Mozilla Thunderturkey and its malcontents

And better email alternatives

Bugs? Don’t Complain To Us, We Only Work Here...

I'd never needed to know about IMAP until Thunderbird V3 changed my POP3 settings to IMAP and made it almost impossible to change them back. Worse, I'd only just persuaded my wife to convert from the ancient Demon Turnpike client, which had the overwhelming advantage of no development, so at least it worked.

Rather than doing these version changes, maybe it would be better to freeze the old version that works and put the developers onto a new project, which we can adopt later, if it's better.

Submitting bug reports now just gets grumpy responses - like they're used to everyone saying how wonderful it is, so now they're really defensive because everyone hates it.


I have to agree with you about Thunderbird - by any measure it's ancient. It looks ancient - in fact I think the interface to Netscape Communicator 4 (which I last used about 12 years ago) was superior. The act it has advanced so little in a decade is a pretty poor statement, though to be fair Outlook 2007 isn't that different from Outlook 98. I don't use Thunderbird at all any more - my wife uses it on her Windows PC but I found it just horrible and clunky on Mac. I use Apple Mail not because I think its terribly superior but because it integrates with the Mac Address Book and iCal.

The problem seems to be that binary mail clients are just a bit more secondary that they used to be. Web Mail clients are probably the primary interface people use these days simply because it's always there with them regardless of computer. I think the impact of this has dented the market for mail clients, no one wants to pay for them and less people use them. When I used to use Windows I used The Bat! pretty much exclusively. Like you say, it's an excellent client and I think it's miles ahead of anyone else. I haven't used it in about 10 years but even the version I remember is probably still better than most clients available today.

You can see the importance of web mail through the likes of Gmail and also through the development of of commercial products like Outlook Web Access. Today OWA is almost indistinguishable from the full Outlook client and I reckon a lot of users log on to OWA as opposed to using either MAPI or IMAP. On top of this is the growth in mobile usage. I reckon I read and reply to more mail on my BlackBerry than I ever do on a desktop client. Overall I think the future for decent email clients is a bit grim - the browser has become the universal client for just about everything including email. Also the mail protocol has fundamentally changed. 10 years ago just about everyone used POP3 and you needed a decent client to manage the mail. Today just about everyone uses IMAP - you want your mail available regardless of your client. With POP3 changing clients used to be a nightmare - trying to export and re-import mail into different clients was nearly impossible. I think there was only Eudora that standardised on the Unix Mbox format - everyone else used something proprietary.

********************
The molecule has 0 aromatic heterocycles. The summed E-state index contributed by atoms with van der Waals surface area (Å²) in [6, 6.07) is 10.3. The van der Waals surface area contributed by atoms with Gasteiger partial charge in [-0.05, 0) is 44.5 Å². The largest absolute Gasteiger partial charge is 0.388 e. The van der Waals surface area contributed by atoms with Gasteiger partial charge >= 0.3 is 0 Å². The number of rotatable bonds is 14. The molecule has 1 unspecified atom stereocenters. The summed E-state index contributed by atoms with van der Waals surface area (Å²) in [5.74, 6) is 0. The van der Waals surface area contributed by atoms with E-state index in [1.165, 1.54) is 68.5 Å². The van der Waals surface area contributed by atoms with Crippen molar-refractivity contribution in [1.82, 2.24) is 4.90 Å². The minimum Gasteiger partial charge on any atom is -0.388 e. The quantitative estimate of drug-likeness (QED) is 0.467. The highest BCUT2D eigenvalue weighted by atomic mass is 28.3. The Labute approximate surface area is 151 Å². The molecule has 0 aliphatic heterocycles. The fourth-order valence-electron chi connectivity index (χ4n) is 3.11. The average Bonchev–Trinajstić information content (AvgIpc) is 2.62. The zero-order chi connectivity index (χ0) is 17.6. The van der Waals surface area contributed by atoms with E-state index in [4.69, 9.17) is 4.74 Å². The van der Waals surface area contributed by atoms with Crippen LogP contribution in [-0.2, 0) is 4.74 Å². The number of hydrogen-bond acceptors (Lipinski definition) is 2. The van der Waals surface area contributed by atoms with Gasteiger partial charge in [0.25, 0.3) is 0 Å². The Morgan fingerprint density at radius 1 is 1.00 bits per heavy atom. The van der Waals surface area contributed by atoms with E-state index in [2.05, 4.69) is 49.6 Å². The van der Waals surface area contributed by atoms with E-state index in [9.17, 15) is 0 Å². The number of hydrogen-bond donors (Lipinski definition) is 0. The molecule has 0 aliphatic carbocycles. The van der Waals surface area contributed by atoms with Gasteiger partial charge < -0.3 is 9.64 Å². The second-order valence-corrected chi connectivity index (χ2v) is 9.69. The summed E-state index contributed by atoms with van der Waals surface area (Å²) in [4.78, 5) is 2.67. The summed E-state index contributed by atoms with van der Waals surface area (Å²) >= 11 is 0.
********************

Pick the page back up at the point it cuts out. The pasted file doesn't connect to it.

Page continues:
Once email became truly mobile, it got IMAP, it got decent web mail and got onto phones, the die was pretty much cast for the future of fat clients. We got broadband so POP3 became pointless - no one needed to logon quickly download mail and then log off as they were being charged by the minute. With broadband you could stay online as long as you liked. You didn't need complicated clients to manage your POP3 messages because they were all saved online. Web mail interfaces got much better which meant you didn't need fat clients. I think set against this the effort in developing mail clients was in sent into a downward spiral; ten years ago there used to be loads of good, shareware clients that have all but vanished. I think mail has just taken another evolutionary change and the result is that fat clients are slowing drifting towards obsolescence.

Kevin Hall

Surely the state of email clients can't be a minority interest amongst El Reg readers? We all use MUAs.

Personally i find it one of the most important considerations. As a Linux advocate, i find the MUA can be a powerful element in 'turning' Windows users, to adopt spook terminology, and i bemoan the tendency to bloat codebases and require ever more system resources to perform standard tasks.

I'm very keen (as a TBird user) to look into some of the alternatives you've mentioned.

Charles Johnson

So without any delay, here they are:

Life beyond Thunderbird

Thought you might be interested to hear that I've been using claws since 2005, and before that Thunderbird and a few proprietary ones going back to 1994. Although it's had minor wobbles over the years, Claws is the only mail reader that I've never needed to do a database rebuild for.

-- Will J Godfrey

Just a quick note to support "Zimbra Desktop" as an alternative open source email application. Whilst it is designed to be supported by the Zimbra Server, it supports pop3 and IMAP. Furthermore it is cross platform, available for Windows,Mac and Linux.

V1 of Zimbra Desktop was in my testing a little shy on features, the beta 2 version shows promise.

Best Regards